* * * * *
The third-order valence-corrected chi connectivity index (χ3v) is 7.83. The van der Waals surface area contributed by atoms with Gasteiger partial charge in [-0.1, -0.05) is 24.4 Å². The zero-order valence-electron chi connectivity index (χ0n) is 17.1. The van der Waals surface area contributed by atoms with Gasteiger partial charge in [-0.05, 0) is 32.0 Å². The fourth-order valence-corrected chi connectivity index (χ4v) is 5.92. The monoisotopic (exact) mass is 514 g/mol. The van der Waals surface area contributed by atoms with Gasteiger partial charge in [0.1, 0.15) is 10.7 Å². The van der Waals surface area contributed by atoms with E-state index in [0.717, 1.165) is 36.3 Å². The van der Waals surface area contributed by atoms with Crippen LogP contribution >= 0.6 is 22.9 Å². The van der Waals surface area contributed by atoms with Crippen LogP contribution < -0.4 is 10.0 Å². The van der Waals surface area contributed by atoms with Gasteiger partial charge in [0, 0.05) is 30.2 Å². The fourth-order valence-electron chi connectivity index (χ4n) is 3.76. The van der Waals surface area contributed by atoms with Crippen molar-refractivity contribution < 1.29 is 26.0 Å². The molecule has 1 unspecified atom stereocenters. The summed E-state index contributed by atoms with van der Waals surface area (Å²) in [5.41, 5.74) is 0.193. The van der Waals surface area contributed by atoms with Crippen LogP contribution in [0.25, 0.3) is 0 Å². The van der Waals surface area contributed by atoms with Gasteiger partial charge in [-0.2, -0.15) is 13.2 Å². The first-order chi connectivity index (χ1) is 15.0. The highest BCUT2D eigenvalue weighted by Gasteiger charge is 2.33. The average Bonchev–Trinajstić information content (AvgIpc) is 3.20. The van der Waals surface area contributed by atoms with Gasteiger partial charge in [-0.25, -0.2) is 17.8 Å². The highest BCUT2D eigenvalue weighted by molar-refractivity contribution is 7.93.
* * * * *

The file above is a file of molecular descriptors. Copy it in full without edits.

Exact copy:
The third-order valence-corrected chi connectivity index (χ3v) is 7.83. The van der Waals surface area contributed by atoms with Gasteiger partial charge in [-0.1, -0.05) is 24.4 Å². The zero-order valence-electron chi connectivity index (χ0n) is 17.1. The van der Waals surface area contributed by atoms with Gasteiger partial charge in [-0.05, 0) is 32.0 Å². The fourth-order valence-corrected chi connectivity index (χ4v) is 5.92. The monoisotopic (exact) mass is 514 g/mol. The van der Waals surface area contributed by atoms with Gasteiger partial charge in [0.1, 0.15) is 10.7 Å². The van der Waals surface area contributed by atoms with E-state index in [0.717, 1.165) is 36.3 Å². The van der Waals surface area contributed by atoms with Crippen LogP contribution >= 0.6 is 22.9 Å². The van der Waals surface area contributed by atoms with Crippen LogP contribution < -0.4 is 10.0 Å². The van der Waals surface area contributed by atoms with Gasteiger partial charge in [0, 0.05) is 30.2 Å². The fourth-order valence-electron chi connectivity index (χ4n) is 3.76. The van der Waals surface area contributed by atoms with Crippen molar-refractivity contribution < 1.29 is 26.0 Å². The molecule has 1 unspecified atom stereocenters. The summed E-state index contributed by atoms with van der Waals surface area (Å²) in [5.41, 5.74) is 0.193. The van der Waals surface area contributed by atoms with Crippen LogP contribution in [0.25, 0.3) is 0 Å². The van der Waals surface area contributed by atoms with Gasteiger partial charge in [-0.2, -0.15) is 13.2 Å². The first-order chi connectivity index (χ1) is 15.0. The highest BCUT2D eigenvalue weighted by Gasteiger charge is 2.33. The average Bonchev–Trinajstić information content (AvgIpc) is 3.20. The van der Waals surface area contributed by atoms with Gasteiger partial charge in [-0.25, -0.2) is 17.8 Å². The highest BCUT2D eigenvalue weighted by molar-refractivity contribution is 7.93.